|OS type and version Debian Bookworm||REQUIRED|
|Cloudmin version PRO||REQUIRED|
Loaded up the new server hardware with Bookworm/Cloudmin
I am in no way shape or form supported by endorsed by nor paid by virtualmin or any of its people nor companies at the time of writing this review. I have no personal or professional relationships with any of the people involved in its development. My knowledge and scope of hypervisors is based on some use and some reading for instance I’ve never used a lot of them like SmartOS and some of the other outliers I am not affiliated with any software company any developers and again am not paid through any level party this is entirely of my own doing.
Thus far it appears as if its working haven’t tested it in depth. Just a first glance opinion don’t take this as expert advice as there are some assumptions made with very limited knowledge. But as we all know those are important as well the first look and first feel you get from installing and using something those moments are hard to capture and remember but that type of feedback is useful for developers. Even if there are some quirks in the review its the initial feeling that often either drives people to or away from software.
The review will start below but I must say if you are new to this Give this hypervisor at least a couple of weeks and really put it through the motions it is NOT the most intuitive but with that said it is highly functional, highly configurable, the options I would say are likely second to none. Where it lacks simplicity it makes up in options.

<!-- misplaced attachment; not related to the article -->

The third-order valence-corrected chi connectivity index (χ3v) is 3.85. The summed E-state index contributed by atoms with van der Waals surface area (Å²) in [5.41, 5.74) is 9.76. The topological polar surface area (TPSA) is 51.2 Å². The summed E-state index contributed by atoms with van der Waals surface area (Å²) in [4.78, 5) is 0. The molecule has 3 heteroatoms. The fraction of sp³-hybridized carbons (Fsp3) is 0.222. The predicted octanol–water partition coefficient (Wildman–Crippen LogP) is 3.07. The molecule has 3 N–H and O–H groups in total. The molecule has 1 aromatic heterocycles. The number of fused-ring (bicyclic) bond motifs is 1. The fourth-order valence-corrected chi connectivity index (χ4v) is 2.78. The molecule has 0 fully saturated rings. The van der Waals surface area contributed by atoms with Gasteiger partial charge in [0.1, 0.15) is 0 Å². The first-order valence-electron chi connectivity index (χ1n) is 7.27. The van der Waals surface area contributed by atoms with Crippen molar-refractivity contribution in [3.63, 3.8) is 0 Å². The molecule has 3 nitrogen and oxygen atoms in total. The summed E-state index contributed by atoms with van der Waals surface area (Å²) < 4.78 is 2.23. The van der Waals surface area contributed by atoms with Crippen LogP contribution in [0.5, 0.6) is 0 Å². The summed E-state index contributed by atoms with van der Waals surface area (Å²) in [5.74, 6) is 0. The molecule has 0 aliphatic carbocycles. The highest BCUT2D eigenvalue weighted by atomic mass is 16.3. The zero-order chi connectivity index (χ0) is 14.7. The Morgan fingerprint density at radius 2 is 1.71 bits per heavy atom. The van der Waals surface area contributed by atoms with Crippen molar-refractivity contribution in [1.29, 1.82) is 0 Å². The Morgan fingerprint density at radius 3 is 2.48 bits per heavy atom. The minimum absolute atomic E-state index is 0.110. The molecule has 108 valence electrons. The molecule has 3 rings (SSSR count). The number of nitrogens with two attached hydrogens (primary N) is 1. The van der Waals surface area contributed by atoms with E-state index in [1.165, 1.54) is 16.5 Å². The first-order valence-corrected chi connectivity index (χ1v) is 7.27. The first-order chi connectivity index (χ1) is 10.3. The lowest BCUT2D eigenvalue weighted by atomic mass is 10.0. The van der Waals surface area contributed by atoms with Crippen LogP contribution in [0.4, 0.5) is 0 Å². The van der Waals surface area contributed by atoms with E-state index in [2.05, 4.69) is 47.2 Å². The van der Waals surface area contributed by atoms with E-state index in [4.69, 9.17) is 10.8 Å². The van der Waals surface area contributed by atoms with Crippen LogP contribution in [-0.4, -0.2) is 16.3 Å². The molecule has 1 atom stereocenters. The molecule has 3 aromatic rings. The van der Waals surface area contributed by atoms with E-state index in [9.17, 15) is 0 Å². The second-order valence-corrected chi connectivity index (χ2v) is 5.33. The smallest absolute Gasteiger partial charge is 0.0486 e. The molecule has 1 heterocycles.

The interface is similar to virtualmin webmin so forth so if your familiar with that it might be a reasonable time to upgrade and purchase cloudmin. However, remember this is not some GUI based theme that is super intuitive with pictures and buttons it is heavy on settings and configurations so the curve will be VERY DIFFICULT for someone coming on new to easily intuit everything be prepared to spend a LOT of time learning.
With that said you should you are managing resources that are critical. But if you want a highly configurable hypervisor you got one at a budge price here folks. Options are really only limited to your understanding mostly and available images.
There is a bit of a favor for rocky and ubuntu keeping that more up to grade than say Debian in the list of A supported systems in general it would appear Debian is kind of a A- system to garner support it is like 5th on the list to be supported in order of importance. You can tell this by the system images not containing Debian Bookworm Release Images in the repository. And just generally speaking something I’ve noticed there is a feeling of Debian being last on the list to support. Now this may be do to popularity of requests for support but I think it resides more on the personal preference side of the developers more so and what they are using because it takes time to spin up something different and get it going.
Now in the future it would be nice to see a graphical tile based approach in the menu option just simply adding a QuickVM option in the list that takes the more graphical approach to spin up VM’s and manage them might not be such a bad idea but the webmin virtualmin interface kind of grows on you like the old windows 7 start menu it’s accessibility to everything from a menu without a bunch of bloat!
Anyway I have a little learning and a lot of testing to do for now. I would like to thank the developers for putting this all together I fairly sure it will be nothing less than exceptional once I get the hang of it.
PS would be nice to see a bookworm VM image for Debian